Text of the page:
jackie e stallcup jstallcup at
Tue May 13 12:13:06 EDT 2003

Well, to be fair to the woman, there were a number of interesting
similarities between the names in her book and those in Rowlings.  In her
books there is a Neville, a Lily Potter and a Larry Potter who wears
glasses--enough similarities that the lawsuit got some way along.  But
the books were not only unsuccessful, from what I understand they were
only published as the kind of books that you can buy in the supermarket,
and then only in a small part of the U.S.  Of course, it turned out that
Rowling had visited that part of the U.S.  (again, perhaps one of the
reasons that the lawsuit went anywhere), but eventually, the whole thing
was thrown out.  If you are interested in getting more information from
her perspective, here's the website:  Oddly, there
used to be covers there with the names of the characters that were so
close to Rowling's, but they are now gone.  But here's a site that shows
Stouffer holding one of her books,showing the character of Larry:

Frankly, the books look dreadful--read some of the excerpts on the real
muggles page.  

Here are a few news stories on it:

I don't know who this person is, but she seems to be taking a fairly
commonsensical view of the issue:
(as opposed to some fans who are rabid about the case--from both
directions--just do a search for Larry Potter and see what comes up!)

Anyway, I had so many students telling me in class that Rowling HAD
plagiarized (for whatever reason, students seem to assume that the person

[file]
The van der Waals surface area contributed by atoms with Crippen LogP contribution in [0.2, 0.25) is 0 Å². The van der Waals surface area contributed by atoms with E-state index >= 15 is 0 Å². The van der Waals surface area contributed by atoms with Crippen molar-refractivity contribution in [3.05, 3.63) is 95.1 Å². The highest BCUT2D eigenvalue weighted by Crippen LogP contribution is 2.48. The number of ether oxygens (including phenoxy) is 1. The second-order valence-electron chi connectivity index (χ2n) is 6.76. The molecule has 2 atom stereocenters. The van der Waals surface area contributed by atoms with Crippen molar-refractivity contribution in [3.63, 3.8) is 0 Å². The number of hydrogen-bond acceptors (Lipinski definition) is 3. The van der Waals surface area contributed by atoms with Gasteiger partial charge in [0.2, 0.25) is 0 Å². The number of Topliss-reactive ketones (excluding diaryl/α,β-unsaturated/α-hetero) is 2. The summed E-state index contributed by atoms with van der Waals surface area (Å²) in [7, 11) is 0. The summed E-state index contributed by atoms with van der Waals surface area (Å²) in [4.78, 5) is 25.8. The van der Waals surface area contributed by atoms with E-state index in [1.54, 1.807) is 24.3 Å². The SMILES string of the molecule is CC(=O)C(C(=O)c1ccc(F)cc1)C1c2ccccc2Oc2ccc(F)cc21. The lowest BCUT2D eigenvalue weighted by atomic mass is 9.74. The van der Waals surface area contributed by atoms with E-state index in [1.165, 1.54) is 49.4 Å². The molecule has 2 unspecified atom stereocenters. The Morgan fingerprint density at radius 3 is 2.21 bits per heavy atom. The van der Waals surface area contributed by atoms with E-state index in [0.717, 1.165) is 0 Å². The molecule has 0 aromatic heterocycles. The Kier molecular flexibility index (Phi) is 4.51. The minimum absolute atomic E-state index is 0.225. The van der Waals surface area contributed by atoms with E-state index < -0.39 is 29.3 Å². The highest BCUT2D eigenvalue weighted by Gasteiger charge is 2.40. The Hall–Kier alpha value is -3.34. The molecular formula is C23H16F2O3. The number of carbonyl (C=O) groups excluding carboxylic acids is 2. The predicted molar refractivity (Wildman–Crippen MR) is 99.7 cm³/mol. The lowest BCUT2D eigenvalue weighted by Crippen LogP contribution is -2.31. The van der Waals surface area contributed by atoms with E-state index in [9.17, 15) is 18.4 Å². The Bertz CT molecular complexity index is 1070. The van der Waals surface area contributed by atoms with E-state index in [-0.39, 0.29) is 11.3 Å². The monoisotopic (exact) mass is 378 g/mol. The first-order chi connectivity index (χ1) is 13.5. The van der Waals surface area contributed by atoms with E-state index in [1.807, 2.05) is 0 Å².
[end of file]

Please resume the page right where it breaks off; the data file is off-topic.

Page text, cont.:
bringing the lawsuit must be correct) that I finally had to investigate a

Jackie S.

On Tue, 13 May 2003 11:29:42 -0400 (EDT) Anna Clare McDuff
<amcduff at> writes:
> On Tue, 13 May 2003, Charles Butler wrote:
> > how it got into the OED only now - because I suppose part of JKR's 
> point was
> > that this meaning had been around for years.
> 	Just one more thing & then I will try to keep my Inner 
> Pedant
> under wraps or at least on topic. As far as I recall the Weird 
> Litigant
> wasn't disputing the meaning of Muggle, she was claiming she had 
> invented
> the word Muggle with a different meaning for some 
> totally-unsuccessful
> children's books she had written & then Rowling had evilly stolen it 
> and
> added her own Potter-centric meaning. So really all they ought to 
> have had
> to do in any sane or rational world is to have sat this litigious 
> woman
> down, opened an OED in front of her nose & then bade her to read. 
> But it
> didn't work out like that...
> 	Anna
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